Unix-Linux Does Not Require Disk Defrag

I’m a convert to Linux in the last several years. I don’t remember when it happened exactly, but I vividly remember the first time I (tried to) used Microsoft Office 2007, I was sure I was on the right path. Recently some friends have asked me why they should make the migration to Linux. I can list many reasons, but this one stands out because it reveals the deeper DNA of the “two paths”.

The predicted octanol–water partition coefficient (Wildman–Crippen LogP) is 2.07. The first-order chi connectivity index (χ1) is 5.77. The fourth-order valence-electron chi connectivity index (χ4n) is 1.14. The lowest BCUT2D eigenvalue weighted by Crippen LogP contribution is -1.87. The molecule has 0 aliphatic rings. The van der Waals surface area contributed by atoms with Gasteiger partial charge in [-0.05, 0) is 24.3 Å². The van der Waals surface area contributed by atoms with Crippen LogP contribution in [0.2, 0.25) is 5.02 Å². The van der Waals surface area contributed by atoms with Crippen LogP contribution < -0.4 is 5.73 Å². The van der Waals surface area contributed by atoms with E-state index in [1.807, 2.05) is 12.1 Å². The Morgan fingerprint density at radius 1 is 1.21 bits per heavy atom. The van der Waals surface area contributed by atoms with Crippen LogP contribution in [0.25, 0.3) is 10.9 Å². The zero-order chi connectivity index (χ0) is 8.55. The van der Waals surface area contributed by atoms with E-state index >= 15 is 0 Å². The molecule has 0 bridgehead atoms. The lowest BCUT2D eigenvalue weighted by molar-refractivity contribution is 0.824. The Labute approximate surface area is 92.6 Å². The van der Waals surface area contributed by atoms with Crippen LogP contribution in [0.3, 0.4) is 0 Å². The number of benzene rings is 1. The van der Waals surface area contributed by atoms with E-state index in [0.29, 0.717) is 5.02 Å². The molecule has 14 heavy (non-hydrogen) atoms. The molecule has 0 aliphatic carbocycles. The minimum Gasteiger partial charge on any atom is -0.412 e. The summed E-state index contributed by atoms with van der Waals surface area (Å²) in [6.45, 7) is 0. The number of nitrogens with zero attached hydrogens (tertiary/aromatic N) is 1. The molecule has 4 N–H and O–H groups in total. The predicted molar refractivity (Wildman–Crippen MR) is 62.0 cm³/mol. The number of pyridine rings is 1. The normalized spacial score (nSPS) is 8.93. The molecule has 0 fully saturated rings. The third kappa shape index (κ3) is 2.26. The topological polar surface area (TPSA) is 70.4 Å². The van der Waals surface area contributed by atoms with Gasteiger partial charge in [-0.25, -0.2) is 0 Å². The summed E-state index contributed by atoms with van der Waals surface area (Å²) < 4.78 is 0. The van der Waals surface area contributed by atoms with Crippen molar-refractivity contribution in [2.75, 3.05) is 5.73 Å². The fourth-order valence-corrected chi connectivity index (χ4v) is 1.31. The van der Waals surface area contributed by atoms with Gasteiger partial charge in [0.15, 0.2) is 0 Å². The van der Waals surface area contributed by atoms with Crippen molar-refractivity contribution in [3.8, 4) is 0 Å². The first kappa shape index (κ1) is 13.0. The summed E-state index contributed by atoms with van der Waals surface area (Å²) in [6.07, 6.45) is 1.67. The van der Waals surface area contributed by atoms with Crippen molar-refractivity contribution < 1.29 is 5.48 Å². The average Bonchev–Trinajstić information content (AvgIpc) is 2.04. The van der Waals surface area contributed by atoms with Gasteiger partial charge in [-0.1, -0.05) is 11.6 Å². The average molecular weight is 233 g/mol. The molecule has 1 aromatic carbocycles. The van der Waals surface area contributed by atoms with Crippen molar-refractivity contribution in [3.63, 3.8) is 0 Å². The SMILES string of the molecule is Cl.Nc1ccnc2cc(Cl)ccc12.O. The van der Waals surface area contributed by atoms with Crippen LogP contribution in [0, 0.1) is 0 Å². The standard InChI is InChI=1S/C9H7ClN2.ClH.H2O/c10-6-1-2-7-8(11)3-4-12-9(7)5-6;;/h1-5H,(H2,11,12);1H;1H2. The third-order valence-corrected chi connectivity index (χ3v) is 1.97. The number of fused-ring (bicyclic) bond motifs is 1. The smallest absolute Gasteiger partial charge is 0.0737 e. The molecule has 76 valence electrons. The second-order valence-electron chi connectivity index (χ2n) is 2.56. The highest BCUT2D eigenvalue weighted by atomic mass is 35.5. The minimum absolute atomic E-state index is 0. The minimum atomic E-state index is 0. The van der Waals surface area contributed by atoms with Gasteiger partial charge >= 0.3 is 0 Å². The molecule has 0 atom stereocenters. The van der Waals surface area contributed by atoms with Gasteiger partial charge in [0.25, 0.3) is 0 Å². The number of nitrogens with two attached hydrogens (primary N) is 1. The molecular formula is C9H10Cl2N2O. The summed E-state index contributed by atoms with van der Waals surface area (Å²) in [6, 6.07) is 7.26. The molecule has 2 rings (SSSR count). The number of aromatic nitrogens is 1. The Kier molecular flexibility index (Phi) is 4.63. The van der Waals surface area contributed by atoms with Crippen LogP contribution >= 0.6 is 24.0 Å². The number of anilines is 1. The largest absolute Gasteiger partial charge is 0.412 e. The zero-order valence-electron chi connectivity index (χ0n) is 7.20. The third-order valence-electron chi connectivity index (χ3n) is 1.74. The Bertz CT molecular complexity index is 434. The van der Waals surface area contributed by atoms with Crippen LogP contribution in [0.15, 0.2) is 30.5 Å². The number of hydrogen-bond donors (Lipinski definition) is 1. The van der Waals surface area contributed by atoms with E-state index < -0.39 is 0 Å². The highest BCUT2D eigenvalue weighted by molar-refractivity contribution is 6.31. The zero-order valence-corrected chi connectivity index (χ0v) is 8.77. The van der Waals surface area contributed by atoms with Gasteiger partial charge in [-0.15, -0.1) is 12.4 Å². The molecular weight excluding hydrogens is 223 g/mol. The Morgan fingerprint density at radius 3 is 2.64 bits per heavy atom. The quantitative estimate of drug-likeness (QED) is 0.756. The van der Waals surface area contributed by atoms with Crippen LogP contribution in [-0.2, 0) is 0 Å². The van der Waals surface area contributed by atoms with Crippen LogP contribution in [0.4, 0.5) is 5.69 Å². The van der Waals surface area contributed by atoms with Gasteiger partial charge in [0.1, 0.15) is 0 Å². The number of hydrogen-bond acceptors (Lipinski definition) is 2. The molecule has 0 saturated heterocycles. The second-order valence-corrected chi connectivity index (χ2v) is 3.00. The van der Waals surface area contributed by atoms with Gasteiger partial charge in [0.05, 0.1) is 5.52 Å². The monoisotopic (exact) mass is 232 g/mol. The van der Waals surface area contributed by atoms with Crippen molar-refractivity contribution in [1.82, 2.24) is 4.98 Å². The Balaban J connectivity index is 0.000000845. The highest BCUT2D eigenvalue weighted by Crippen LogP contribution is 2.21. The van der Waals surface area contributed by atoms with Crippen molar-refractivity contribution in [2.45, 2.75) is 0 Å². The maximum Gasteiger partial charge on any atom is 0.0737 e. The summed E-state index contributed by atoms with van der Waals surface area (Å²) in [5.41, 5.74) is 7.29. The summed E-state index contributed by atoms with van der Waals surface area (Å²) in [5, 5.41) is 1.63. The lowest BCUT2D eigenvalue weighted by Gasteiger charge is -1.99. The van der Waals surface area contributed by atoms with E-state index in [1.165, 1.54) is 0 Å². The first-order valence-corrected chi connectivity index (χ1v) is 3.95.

Why Windows OS is inferior in a significant way. Or why Linux is a superior operating system.

Linux allocates files in an intelligent way. Instead of placing multiple files near each other on the hard disk, Linux file systems scatter different files all over the disk, leaving a large amount of free space between them. When a file is edited and needs to grow, there’s usually plenty of free space for the file to grow into. If fragmentation is required, the file system will attempt to move the files around to reduce fragmentation in normal use, without the need for a defragmentation utility.

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